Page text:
Prisoners need a vaccine too
Governor Andrew Cuomo received two letters, the first from the Legal Aid Society, Brooklyn Defender Services, New York County Defender Services and other pro bono legal aid organisations and the second signed by 120 leaders of various religious communities.
Both appeals speak about one thing the need to ensure that New Yorkers in correctional facilities are vaccinated, the denial of which is a threat to overall health security, a violation of human rights and can become a cause of action.
According to a spokesman for the state Department of Corrections, immunisations for employees could begin within the time frame outlined in Cuomo's January 11 executive order, and the conditions for inmates to participate in the programme have yet to be determined in conjunction with the Health Department. For now, inmates, suspects and prison staff are regularly tested.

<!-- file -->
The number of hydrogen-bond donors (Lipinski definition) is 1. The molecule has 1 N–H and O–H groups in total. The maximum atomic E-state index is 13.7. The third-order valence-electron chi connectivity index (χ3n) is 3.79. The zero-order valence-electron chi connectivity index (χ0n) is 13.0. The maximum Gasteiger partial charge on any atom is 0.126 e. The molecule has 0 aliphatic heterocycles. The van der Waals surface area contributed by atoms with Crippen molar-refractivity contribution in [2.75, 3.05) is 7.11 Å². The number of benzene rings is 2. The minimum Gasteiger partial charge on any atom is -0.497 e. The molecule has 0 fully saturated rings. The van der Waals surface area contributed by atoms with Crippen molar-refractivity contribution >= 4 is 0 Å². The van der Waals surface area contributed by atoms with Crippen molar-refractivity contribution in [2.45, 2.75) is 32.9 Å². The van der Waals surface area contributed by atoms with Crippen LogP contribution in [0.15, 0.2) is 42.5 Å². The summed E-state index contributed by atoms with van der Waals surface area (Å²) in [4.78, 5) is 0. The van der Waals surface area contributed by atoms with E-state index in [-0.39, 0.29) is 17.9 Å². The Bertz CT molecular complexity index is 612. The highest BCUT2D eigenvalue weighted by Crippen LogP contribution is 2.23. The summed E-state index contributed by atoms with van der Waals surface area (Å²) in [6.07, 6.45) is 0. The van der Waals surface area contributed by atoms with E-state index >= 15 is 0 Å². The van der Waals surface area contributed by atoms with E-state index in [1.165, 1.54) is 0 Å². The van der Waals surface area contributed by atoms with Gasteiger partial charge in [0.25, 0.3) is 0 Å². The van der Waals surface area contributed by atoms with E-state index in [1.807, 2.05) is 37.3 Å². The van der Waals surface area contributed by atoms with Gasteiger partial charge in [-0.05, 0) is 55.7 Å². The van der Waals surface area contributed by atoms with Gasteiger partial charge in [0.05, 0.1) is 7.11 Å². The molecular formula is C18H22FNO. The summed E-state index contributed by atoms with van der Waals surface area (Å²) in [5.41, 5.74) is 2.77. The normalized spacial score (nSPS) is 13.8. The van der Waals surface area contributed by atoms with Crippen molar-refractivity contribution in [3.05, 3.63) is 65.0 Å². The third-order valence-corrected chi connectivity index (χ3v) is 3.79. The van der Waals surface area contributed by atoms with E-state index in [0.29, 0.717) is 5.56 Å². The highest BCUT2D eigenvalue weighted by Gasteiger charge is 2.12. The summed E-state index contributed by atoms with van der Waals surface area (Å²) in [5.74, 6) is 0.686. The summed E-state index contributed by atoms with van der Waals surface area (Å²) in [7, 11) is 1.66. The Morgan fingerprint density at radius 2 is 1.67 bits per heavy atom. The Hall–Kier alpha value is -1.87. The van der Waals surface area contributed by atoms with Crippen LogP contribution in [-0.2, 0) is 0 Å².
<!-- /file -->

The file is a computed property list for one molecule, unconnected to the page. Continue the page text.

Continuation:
Statistics show that of the nearly 33,500 people behind bars, 4,822 have tested positive for COVID-19 and 3,984 have recovered and come out of quarantine. Still, medics and criminologists agree that prisons are a risk zone where the infection spreads very quickly. Nevertheless, the death rate has been low so far, with 30 inmates and seven staff dying of coronavirus in the state's prisons during the entire epidemic.